As contemporary societies become more heterogeneous, and as inclusive education reforms gain currency across the world, educational systems are being challenged to address some fundamental questions about teaching and learning related to the accommodation of and respect for difference.
Underpinning the movement for inclusion is a concern for social justice and wellbeing. Meeting the diverse needs of learners within today's schools, colleges and universities, is one of the most challenging and important tasks facing education today.
This thoroughly revised Master's degree is unique not only because of the disciplinary approaches it employs, but also because students study and apply an approach to wellbeing that has been developed by some of the world’s leading thinkers.
This is an approach that is internationally recognised by, for example, the UN, and whose principles are increasingly found in government policy on education and SEN, namely the Capability Approach. We are one of the very few institutions in the UK to offer this practical and ethical approach to assessing issues of SEN, equality and inclusion.
The skills you will develop include critical thinking skills and how best to be an inclusive practitioner. Importantly, this is a professionally based degree which means that you will apply what you have learned to your own professional practice whether you are a classroom assistant, SENCO or university lecturer.
Our educational research has been ranked 4th within the UK in relation to research intensity with 87% assessed as ‘internationally excellent or world leading’ (REf, 2014).
“In terms of your career prospects, there is no doubt that completing this MEd will increase your promotion potential as we move towards a Master’s-led teaching profession, and as issues of SEN and Inclusion take centre stage in a society whose ambition is to increase social justice and inclusion.”
Dr Alison MacKenzie, Programme Director
Students may enrol on a full-time (1 year) or part-time (3 years) basis. Individual modules may be studied as a short course. Part-time students typically complete one or two modules per semester. Full-time students typically complete three modules per semester.
The MEd is awarded to students who successfully complete six taught modules (120 CATS points) and a 15,000 - 20,000 word research dissertation (60 CATS points).
Exit qualifications are available: students may exit with a Postgraduate Diploma by successfully completing 120 CATS points from taught modules or a Postgraduate Certificate by successfully completing 60 CATS points from taught modules.
We've made it easy to study for a master's module as a short course. If you would like to apply for a short course, please contact the Education Secretary (firstname.lastname@example.org) for advice.
|Course Details||Core Modules (compulsory, all 20 CATS points):|
An Introduction to Research Methods: Children, Young People and Education (online)
This module will provide you with an understanding of differing perspectives that underpin quantitative and qualitative methodologies and is required preparation for your research dissertation.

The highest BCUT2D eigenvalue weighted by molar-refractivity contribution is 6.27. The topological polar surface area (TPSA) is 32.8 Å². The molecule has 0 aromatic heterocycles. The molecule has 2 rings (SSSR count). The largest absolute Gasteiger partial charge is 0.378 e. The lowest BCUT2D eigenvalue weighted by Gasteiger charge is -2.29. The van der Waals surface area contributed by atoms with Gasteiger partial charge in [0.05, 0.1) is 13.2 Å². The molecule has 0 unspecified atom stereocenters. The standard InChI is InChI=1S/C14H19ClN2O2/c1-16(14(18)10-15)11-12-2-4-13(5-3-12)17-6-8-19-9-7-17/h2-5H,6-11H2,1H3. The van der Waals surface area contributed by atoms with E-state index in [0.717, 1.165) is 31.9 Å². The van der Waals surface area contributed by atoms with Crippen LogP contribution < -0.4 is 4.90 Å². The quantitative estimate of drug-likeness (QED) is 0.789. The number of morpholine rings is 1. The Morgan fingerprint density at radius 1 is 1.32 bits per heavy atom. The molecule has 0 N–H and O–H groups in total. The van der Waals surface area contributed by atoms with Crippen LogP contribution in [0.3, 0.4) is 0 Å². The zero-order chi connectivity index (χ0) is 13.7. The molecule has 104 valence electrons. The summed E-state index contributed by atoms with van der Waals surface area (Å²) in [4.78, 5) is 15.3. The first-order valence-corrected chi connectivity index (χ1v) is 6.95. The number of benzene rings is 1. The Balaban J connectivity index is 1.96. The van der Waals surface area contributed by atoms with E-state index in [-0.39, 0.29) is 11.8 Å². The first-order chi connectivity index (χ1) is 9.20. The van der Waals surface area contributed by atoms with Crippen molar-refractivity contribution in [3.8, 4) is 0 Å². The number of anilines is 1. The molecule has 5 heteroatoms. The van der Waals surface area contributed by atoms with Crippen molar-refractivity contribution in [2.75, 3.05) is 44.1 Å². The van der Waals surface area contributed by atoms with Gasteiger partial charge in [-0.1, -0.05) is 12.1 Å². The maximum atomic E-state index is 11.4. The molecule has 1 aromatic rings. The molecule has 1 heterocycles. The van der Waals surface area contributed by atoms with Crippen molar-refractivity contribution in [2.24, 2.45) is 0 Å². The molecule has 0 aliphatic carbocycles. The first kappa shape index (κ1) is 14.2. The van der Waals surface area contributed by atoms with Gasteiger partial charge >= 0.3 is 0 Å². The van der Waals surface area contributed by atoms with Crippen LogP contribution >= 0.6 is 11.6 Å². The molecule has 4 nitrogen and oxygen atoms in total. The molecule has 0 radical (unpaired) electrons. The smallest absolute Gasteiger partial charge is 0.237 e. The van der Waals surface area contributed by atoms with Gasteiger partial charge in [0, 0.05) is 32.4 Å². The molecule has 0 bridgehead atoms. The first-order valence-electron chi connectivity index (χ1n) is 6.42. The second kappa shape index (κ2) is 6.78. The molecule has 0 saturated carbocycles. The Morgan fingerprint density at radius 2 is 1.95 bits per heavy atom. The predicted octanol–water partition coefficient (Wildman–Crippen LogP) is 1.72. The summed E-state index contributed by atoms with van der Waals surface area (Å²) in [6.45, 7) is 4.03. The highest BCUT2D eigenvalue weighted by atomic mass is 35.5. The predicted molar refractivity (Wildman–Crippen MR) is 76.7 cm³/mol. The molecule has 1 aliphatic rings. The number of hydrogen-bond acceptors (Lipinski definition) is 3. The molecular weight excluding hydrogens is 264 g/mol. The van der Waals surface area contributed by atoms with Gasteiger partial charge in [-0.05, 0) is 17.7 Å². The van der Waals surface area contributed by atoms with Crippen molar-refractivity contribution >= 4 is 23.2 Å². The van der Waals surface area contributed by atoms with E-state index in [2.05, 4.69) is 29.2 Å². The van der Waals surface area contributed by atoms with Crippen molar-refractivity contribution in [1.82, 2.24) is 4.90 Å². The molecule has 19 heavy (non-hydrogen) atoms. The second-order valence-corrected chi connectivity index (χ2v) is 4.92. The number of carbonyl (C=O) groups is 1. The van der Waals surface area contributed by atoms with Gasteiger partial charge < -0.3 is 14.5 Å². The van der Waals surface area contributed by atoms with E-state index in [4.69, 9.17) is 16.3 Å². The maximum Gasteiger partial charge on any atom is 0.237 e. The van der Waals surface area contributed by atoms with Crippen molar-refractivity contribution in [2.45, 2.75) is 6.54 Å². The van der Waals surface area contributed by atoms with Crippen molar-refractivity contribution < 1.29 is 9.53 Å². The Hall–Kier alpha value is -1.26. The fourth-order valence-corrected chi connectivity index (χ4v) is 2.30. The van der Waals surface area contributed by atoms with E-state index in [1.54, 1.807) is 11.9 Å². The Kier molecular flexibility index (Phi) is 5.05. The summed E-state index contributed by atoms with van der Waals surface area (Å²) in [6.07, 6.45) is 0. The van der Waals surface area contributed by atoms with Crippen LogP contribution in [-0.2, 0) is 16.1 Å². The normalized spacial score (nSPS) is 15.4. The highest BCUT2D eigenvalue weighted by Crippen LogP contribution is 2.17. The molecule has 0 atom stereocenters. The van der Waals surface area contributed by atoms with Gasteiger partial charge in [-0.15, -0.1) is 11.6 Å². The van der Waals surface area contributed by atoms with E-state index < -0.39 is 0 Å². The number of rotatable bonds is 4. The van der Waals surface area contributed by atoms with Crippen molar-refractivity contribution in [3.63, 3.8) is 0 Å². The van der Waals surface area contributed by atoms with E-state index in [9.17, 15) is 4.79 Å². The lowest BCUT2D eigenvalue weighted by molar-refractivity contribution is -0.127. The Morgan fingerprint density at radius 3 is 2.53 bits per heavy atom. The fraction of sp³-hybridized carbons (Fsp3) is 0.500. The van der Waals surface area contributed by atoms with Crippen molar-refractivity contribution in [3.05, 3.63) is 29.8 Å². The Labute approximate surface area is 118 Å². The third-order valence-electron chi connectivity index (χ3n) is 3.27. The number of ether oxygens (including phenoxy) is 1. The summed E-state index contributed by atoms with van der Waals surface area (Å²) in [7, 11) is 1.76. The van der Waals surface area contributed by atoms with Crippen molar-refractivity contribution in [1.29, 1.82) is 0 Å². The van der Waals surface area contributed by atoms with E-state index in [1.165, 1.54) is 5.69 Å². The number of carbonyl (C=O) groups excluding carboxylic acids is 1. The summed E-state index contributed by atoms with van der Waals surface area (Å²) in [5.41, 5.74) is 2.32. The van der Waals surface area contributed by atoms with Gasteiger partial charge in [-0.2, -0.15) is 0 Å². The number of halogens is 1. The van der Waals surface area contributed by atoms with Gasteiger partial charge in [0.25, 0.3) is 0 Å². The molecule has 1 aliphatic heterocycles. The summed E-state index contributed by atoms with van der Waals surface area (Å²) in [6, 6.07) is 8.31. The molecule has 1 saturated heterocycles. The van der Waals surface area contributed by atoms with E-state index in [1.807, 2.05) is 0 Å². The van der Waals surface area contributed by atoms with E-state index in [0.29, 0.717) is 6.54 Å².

Deconstructing Special Needs Education and Inclusion
We will focus on deconstructing Special Needs Education and Inclusion by exploring how some popular approaches and behavioural theoretical models have influenced our understanding of SEN. Much of the ‘knowledge’ of special education is, arguably, misconceived and promotes inequality, rather than addresses it. In examining the consequences of, for example, labeling, we will consider a powerful rationale for inclusion based on theories of social justice.
Special Needs Education and Issues of Equity
We will examine how stereotyping and prejudice contribute to forms of ‘epistemic injustice’ whereby what certain groups of people know is given less credibility and weight simply because of their disability, sex, class or ethnicity. The testimony of members of stigmatized groups is likely to be discounted because of prejudicial beliefs and attitudes, which can magnify the effects of injustice as well as create others. Our judgments, as we will learn, are likely to be affected by implicit biases even when we think we’re making judgments of scientific or argumentative merit. The effects of such epistemic injustice is the marginalisation and exclusion of already vulnerable such as the disabled, the working class, women, and people of colour.
Social Justice in Special Needs Education and Inclusion: A Capabilities Approach
We will explore some of the complexities of understanding equality in education and sketch some of the flaws with popular approaches to, and conceptions of disability and SEN. While all systems across the world espouse equal entitlement to education, the precise content of this goal is difficult to determine and agree upon. One approach which has emerged with considerable power and application is the Capabilities Approach (CA). The CA is an evaluative framework that entails two core normative claims: first, the claim that the freedom to achieve well-being is of primary moral importance, and second, that freedom to achieve well-being is to be understood in terms of people’s capabilities, that is, their real opportunities to do and be what they have reason to value.
Two optional modules may be chosen from the Educational Studies (MEd) degree.
Email: A.MacKenzie@qub.ac.uk Dr Alison MacKenzie is a registered teacher. Her main research interests are in SEN/Inclusion, the Capabilities Approach (Nussbaum), education policy, philosophy of emotions, feminism and gender (philosophical liberalism), and literacy/linguistic capital.
|Evenings from 5.30pm - 7.3-pm. The evening classes run for six weeks with one Saturday workshop for each module. The Saturday workshop is timetabled for each module from 10am – 4pm.|
Graduates from this degree have found it beneficial in their professional institutions in advising colleagues, influencing policy and supporting pupils and students.